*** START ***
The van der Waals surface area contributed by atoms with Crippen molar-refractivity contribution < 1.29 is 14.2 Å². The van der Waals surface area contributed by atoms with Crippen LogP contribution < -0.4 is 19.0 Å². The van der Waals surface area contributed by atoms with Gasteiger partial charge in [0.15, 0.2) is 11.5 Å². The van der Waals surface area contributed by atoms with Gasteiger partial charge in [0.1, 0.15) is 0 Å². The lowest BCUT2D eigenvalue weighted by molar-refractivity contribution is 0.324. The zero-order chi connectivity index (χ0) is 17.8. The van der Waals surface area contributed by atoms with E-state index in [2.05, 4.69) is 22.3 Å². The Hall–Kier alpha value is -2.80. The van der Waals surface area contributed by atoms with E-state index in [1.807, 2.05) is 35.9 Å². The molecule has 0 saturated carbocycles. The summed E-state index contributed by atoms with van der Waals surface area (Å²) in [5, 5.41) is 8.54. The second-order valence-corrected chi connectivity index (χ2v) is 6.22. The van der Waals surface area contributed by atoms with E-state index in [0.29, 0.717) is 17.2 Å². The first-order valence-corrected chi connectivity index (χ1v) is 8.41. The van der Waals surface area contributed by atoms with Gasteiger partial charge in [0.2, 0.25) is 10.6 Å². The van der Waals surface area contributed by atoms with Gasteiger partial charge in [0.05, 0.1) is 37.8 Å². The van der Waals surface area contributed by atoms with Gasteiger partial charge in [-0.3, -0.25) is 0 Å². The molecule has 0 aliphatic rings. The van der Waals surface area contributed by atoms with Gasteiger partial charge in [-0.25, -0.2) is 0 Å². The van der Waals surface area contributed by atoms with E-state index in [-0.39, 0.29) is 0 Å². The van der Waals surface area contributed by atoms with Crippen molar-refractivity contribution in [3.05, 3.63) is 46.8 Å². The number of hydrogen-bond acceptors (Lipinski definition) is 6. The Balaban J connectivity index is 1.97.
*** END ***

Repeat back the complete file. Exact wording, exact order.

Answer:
The van der Waals surface area contributed by atoms with Crippen molar-refractivity contribution < 1.29 is 14.2 Å². The van der Waals surface area contributed by atoms with Crippen LogP contribution < -0.4 is 19.0 Å². The van der Waals surface area contributed by atoms with Gasteiger partial charge in [0.15, 0.2) is 11.5 Å². The van der Waals surface area contributed by atoms with Gasteiger partial charge in [0.1, 0.15) is 0 Å². The lowest BCUT2D eigenvalue weighted by molar-refractivity contribution is 0.324. The zero-order chi connectivity index (χ0) is 17.8. The van der Waals surface area contributed by atoms with E-state index in [2.05, 4.69) is 22.3 Å². The Hall–Kier alpha value is -2.80. The van der Waals surface area contributed by atoms with E-state index in [1.807, 2.05) is 35.9 Å². The molecule has 0 saturated carbocycles. The summed E-state index contributed by atoms with van der Waals surface area (Å²) in [5, 5.41) is 8.54. The second-order valence-corrected chi connectivity index (χ2v) is 6.22. The van der Waals surface area contributed by atoms with E-state index in [0.29, 0.717) is 17.2 Å². The first-order valence-corrected chi connectivity index (χ1v) is 8.41. The van der Waals surface area contributed by atoms with Gasteiger partial charge in [0.2, 0.25) is 10.6 Å². The van der Waals surface area contributed by atoms with Gasteiger partial charge in [0.05, 0.1) is 37.8 Å². The van der Waals surface area contributed by atoms with Gasteiger partial charge in [-0.3, -0.25) is 0 Å². The molecule has 0 aliphatic rings. The van der Waals surface area contributed by atoms with Gasteiger partial charge in [-0.25, -0.2) is 0 Å². The van der Waals surface area contributed by atoms with E-state index in [-0.39, 0.29) is 0 Å². The van der Waals surface area contributed by atoms with Crippen molar-refractivity contribution in [3.05, 3.63) is 46.8 Å². The number of hydrogen-bond acceptors (Lipinski definition) is 6. The Balaban J connectivity index is 1.97.